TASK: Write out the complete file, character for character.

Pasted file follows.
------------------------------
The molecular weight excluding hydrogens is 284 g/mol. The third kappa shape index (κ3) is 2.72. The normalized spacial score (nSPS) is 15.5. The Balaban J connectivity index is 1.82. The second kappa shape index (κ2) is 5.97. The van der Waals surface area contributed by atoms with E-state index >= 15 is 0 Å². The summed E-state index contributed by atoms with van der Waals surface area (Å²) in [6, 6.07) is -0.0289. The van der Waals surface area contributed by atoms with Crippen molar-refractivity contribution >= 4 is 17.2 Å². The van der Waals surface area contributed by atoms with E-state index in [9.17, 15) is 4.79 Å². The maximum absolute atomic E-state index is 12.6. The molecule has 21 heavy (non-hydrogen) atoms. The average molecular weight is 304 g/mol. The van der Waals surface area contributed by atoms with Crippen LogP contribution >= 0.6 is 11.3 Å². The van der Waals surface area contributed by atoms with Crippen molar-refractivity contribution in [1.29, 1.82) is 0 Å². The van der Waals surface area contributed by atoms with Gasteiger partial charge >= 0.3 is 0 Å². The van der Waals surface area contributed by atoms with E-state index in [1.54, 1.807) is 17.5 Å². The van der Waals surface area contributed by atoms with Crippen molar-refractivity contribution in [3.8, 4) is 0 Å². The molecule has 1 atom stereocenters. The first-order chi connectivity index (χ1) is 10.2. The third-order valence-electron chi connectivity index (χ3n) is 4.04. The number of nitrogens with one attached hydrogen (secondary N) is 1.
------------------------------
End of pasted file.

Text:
The molecular weight excluding hydrogens is 284 g/mol. The third kappa shape index (κ3) is 2.72. The normalized spacial score (nSPS) is 15.5. The Balaban J connectivity index is 1.82. The second kappa shape index (κ2) is 5.97. The van der Waals surface area contributed by atoms with E-state index >= 15 is 0 Å². The summed E-state index contributed by atoms with van der Waals surface area (Å²) in [6, 6.07) is -0.0289. The van der Waals surface area contributed by atoms with Crippen molar-refractivity contribution >= 4 is 17.2 Å². The van der Waals surface area contributed by atoms with E-state index in [9.17, 15) is 4.79 Å². The maximum absolute atomic E-state index is 12.6. The molecule has 21 heavy (non-hydrogen) atoms. The average molecular weight is 304 g/mol. The van der Waals surface area contributed by atoms with Crippen LogP contribution >= 0.6 is 11.3 Å². The van der Waals surface area contributed by atoms with Crippen molar-refractivity contribution in [1.29, 1.82) is 0 Å². The van der Waals surface area contributed by atoms with Gasteiger partial charge >= 0.3 is 0 Å². The van der Waals surface area contributed by atoms with E-state index in [1.54, 1.807) is 17.5 Å². The van der Waals surface area contributed by atoms with Crippen molar-refractivity contribution in [3.8, 4) is 0 Å². The molecule has 1 atom stereocenters. The first-order chi connectivity index (χ1) is 10.2. The third-order valence-electron chi connectivity index (χ3n) is 4.04. The number of nitrogens with one attached hydrogen (secondary N) is 1.